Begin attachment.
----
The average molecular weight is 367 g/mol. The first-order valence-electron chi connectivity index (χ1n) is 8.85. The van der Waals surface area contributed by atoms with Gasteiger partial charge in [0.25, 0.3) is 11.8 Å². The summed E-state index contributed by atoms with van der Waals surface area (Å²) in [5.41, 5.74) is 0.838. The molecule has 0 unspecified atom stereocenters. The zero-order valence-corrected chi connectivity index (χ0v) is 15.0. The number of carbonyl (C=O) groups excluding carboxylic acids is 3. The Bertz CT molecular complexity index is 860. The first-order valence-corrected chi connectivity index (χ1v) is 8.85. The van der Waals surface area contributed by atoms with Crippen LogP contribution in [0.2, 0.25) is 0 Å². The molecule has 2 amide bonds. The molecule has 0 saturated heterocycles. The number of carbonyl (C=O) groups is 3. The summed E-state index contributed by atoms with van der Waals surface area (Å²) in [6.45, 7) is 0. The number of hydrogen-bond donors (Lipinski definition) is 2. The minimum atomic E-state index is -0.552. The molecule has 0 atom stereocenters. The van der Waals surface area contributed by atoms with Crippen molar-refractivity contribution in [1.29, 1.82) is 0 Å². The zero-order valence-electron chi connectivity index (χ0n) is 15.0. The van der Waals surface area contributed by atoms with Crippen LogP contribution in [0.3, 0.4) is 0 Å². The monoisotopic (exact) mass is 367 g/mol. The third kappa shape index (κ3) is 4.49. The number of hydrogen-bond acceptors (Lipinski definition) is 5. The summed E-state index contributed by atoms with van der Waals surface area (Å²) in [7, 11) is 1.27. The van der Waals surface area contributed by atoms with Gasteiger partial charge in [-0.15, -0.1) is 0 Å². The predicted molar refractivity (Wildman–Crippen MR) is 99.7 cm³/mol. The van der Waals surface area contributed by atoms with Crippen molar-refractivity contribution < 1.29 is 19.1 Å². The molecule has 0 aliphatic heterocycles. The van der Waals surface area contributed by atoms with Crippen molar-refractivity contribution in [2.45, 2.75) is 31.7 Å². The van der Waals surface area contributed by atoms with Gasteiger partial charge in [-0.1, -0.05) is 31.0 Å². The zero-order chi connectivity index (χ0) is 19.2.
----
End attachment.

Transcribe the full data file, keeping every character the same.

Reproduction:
The average molecular weight is 367 g/mol. The first-order valence-electron chi connectivity index (χ1n) is 8.85. The van der Waals surface area contributed by atoms with Gasteiger partial charge in [0.25, 0.3) is 11.8 Å². The summed E-state index contributed by atoms with van der Waals surface area (Å²) in [5.41, 5.74) is 0.838. The molecule has 0 unspecified atom stereocenters. The zero-order valence-corrected chi connectivity index (χ0v) is 15.0. The number of carbonyl (C=O) groups excluding carboxylic acids is 3. The Bertz CT molecular complexity index is 860. The first-order valence-corrected chi connectivity index (χ1v) is 8.85. The van der Waals surface area contributed by atoms with Crippen LogP contribution in [0.2, 0.25) is 0 Å². The molecule has 2 amide bonds. The molecule has 0 saturated heterocycles. The number of carbonyl (C=O) groups is 3. The summed E-state index contributed by atoms with van der Waals surface area (Å²) in [6.45, 7) is 0. The number of hydrogen-bond donors (Lipinski definition) is 2. The minimum atomic E-state index is -0.552. The molecule has 0 atom stereocenters. The van der Waals surface area contributed by atoms with Crippen molar-refractivity contribution in [1.29, 1.82) is 0 Å². The zero-order valence-electron chi connectivity index (χ0n) is 15.0. The van der Waals surface area contributed by atoms with Crippen LogP contribution in [0.3, 0.4) is 0 Å². The monoisotopic (exact) mass is 367 g/mol. The third kappa shape index (κ3) is 4.49. The number of hydrogen-bond acceptors (Lipinski definition) is 5. The summed E-state index contributed by atoms with van der Waals surface area (Å²) in [7, 11) is 1.27. The van der Waals surface area contributed by atoms with Gasteiger partial charge in [-0.15, -0.1) is 0 Å². The predicted molar refractivity (Wildman–Crippen MR) is 99.7 cm³/mol. The van der Waals surface area contributed by atoms with Crippen molar-refractivity contribution < 1.29 is 19.1 Å². The molecule has 0 aliphatic heterocycles. The van der Waals surface area contributed by atoms with Crippen molar-refractivity contribution in [2.45, 2.75) is 31.7 Å². The van der Waals surface area contributed by atoms with Gasteiger partial charge in [-0.1, -0.05) is 31.0 Å². The zero-order chi connectivity index (χ0) is 19.2.